While visiting sister and brother-in-law this week, I made the rounds of used book shops. At the end of the weekend, after finding a traditional German sausage maker and an Italian bakery which felt like a time warp to the 1940s in all the good ways, my family was at a small upscale Italian pastry shop. While they were enjoying gelato, I was checking out the shops in the area. One in particular looked like the sort of place that you could offload some merchandise with few questions asked. Among the VCRs and collection of DVDs, some still marked from a library or video rental, there were several shelves overflowing with books. Most were the typical fare of pulp fiction, Clancy and Steele paperbacks stacked two or three deep with no apparent order. While digging through the piles, I did find a couple that were interesting. I wished I had the time to sort through the dreck and find all the forgotten treasures you could see poking out here and there. Next to a copy of Animal Farm (which I promptly picked out and dedicated to Professor Boxer), was The Allegory of Love by C. S. Lewis. Jackpot. It was labeled "$3". I took it up to the proprietor of the place, the kind of guy you wouldn't look at twice if he was sitting on a stoop with a bottle in a paper bag, with a Styrofoam cup for change.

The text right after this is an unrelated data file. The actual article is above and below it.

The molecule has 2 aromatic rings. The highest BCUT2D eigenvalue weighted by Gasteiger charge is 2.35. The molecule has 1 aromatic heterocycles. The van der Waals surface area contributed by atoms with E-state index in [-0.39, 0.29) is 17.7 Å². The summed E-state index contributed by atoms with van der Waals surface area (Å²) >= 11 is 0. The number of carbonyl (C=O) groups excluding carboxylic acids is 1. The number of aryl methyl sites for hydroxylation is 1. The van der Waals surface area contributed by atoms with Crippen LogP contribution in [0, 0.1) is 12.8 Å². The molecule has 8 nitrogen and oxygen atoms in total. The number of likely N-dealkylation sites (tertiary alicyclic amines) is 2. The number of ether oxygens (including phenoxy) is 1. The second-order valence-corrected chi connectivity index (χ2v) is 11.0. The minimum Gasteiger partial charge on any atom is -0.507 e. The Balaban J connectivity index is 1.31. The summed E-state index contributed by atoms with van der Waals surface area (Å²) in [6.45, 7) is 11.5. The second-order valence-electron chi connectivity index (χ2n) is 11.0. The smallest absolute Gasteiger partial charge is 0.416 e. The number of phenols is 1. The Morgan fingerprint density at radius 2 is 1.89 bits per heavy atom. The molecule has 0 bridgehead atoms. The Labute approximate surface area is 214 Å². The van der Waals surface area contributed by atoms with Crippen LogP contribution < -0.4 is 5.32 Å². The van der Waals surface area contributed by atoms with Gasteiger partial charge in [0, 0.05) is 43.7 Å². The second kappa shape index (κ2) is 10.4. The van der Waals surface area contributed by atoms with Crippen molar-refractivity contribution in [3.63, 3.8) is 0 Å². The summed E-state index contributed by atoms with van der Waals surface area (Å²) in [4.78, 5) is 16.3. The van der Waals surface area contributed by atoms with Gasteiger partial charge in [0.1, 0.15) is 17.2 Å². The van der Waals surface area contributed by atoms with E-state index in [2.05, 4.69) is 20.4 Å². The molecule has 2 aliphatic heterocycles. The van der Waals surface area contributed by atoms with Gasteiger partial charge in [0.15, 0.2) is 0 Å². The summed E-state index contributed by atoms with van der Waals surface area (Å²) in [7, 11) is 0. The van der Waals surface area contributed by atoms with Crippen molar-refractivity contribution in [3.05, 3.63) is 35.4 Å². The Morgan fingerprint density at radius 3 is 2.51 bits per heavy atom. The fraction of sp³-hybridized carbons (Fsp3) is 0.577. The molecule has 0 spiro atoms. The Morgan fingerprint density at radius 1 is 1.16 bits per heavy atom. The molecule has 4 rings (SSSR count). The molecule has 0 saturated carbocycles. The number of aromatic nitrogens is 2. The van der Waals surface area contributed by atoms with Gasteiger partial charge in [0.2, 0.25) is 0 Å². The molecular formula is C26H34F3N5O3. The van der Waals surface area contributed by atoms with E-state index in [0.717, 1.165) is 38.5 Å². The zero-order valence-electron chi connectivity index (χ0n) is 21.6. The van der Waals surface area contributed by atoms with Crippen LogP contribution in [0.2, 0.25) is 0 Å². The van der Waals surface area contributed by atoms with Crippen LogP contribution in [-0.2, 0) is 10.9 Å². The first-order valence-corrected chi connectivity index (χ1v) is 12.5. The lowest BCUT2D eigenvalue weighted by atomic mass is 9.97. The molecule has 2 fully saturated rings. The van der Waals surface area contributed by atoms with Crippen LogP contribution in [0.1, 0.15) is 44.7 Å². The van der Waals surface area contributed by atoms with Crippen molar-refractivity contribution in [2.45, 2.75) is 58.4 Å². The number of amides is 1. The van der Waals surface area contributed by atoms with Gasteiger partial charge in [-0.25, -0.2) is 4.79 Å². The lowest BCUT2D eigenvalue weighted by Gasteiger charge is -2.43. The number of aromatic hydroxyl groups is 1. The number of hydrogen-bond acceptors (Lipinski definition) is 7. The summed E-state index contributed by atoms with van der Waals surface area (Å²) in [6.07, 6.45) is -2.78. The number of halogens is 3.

Enboldened by the literary scores I'd made that week, I asked if he'd take two dollars. He looked at the book and said "Sure. Anyone who reads C. S. Lewis is ok by me." I replied that I doubted he sold much of the sort. "Not really. As you can see I devote real estate to books out of principle, not because they sell." I paid him, thanked him and left.

Here's a list of what else I picked up at other shops over the weekend:
  • Thus Spake Zarathustra
  • Beyond Good and Evil
  • Fear and Trembling (an absolutely beautiful copy which promptly replaced my worn Dover edition picked up for Boxer's philosophy class)
  • The Book of War
  • Teeth of the Tiger
  • The Cuckoo's Egg
  • Augustine's Sermons to the People
  • The Second Oldest Profession (as honorable as the first)